Welcome to another interview at ESN CS:GO. Today, I interview Mamoon “TeaTime” Sabri, a 21-year-old Esports shoutcaster from Pakistan. He works with ESL, here is his Twitter. Let’s get into the interview!
What inspired you to start casting?
Nothing honestly. There was just a Pakistani DOTA tournament going on and this person just asked out in the chat about if anyone wanted to cast with him. I casted, it was fun and I enjoyed it. I’ve always liked public speaking and have had decent enough English to do it so I just did it more and more and it became this thing I really liked to do.
Living in Pakistan, has the lack of proper, organised esports in your native country been a hindrance to your career? If so, how much?
Well, it’s been a huge hindrance and continues to be. To put it into context, I think the easiest way to describe it for me is that I’m the best caster you’ll never see. By that I mean I’ll never be on an on-camera role because there just aren’t any on-camera roles going around over here. The best of the best tournaments will just have a shaky stuttering stream of the game that no-one really cares about and that’s that.
There’s no way to get myself exposure, no way to showcase the advantageous charisma I think I have compared to a lot of the amateur casters (I do a lot of hosting for non-esports events that have helped me) and no way to build up that little step in the portfolio to push myself forward. So if I want to get invited to a tournament there’s no pyramid I can climb to earn that invite. I need to straight up be invited to a random Starladder LAN or Copenhagen Games or something, and that’s so unlikely because flying me over from Pakistan is expensive and visa issues are a big stopping point. I think there’s still a way to succeed, I mean look at Bleh, but it takes absolute graft to the point where content becomes stale.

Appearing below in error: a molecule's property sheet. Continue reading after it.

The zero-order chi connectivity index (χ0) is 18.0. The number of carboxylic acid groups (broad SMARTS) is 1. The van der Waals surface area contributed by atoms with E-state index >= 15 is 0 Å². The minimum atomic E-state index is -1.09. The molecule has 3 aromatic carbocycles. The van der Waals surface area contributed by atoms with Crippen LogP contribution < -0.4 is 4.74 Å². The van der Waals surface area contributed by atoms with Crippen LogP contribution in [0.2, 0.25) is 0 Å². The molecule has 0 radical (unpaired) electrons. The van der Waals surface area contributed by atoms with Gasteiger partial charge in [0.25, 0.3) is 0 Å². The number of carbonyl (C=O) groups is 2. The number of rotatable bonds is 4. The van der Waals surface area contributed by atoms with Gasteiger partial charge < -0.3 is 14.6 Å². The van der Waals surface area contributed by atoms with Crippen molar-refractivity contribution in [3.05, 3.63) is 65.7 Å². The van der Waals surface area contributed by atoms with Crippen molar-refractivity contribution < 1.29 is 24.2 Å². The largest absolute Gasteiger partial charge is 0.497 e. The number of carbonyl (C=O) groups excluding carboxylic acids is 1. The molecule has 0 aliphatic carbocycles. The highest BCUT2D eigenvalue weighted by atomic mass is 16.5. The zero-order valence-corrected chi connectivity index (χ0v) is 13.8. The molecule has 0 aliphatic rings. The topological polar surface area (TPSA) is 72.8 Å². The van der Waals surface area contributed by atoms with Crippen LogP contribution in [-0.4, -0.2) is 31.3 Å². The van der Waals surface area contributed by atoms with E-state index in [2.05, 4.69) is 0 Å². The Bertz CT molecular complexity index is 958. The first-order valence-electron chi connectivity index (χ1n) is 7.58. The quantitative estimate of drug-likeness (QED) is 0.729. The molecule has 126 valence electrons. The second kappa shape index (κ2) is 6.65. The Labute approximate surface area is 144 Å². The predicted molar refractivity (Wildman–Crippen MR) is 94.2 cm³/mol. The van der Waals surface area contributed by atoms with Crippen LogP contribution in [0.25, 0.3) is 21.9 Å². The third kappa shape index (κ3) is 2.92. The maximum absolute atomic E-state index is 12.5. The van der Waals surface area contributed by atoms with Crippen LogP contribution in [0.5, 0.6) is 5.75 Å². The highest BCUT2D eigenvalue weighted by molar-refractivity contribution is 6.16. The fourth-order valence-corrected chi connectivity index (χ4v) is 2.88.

Also, a lot of esports is about rubbing shoulders with the right people. You can’t do that when there’s no events and stuff to attend so you can network. Also, it kinda sucks for my journalism which I dabble in, as it narrows what I can write about.
Have you ever considered moving abroad to solve these issues?
I can’t do that because countries don’t want a Pakistani immigrating over or staying for extended amounts of time on a work permit unless he gets a job, so the only way that happens is if I get recruited to either do Pro League, ECS or get employed at ESL, Dreamhack or FACEIT for my business degree that’s in the works along with work on casting on the side. As a Pakistani, I can’t fly to Europe and work there on a random visa. I need a specific class of visa that makes me eligible to earn money there. It’s much harder to get, and even visitor visas are hard enough to obtain.
What casters and people in esports inspire you to do what you do?
I dabble in journalism due to being inspired by Thorin, but besides that nobody, I do what I do because I love casting.
Well, who do you look up to?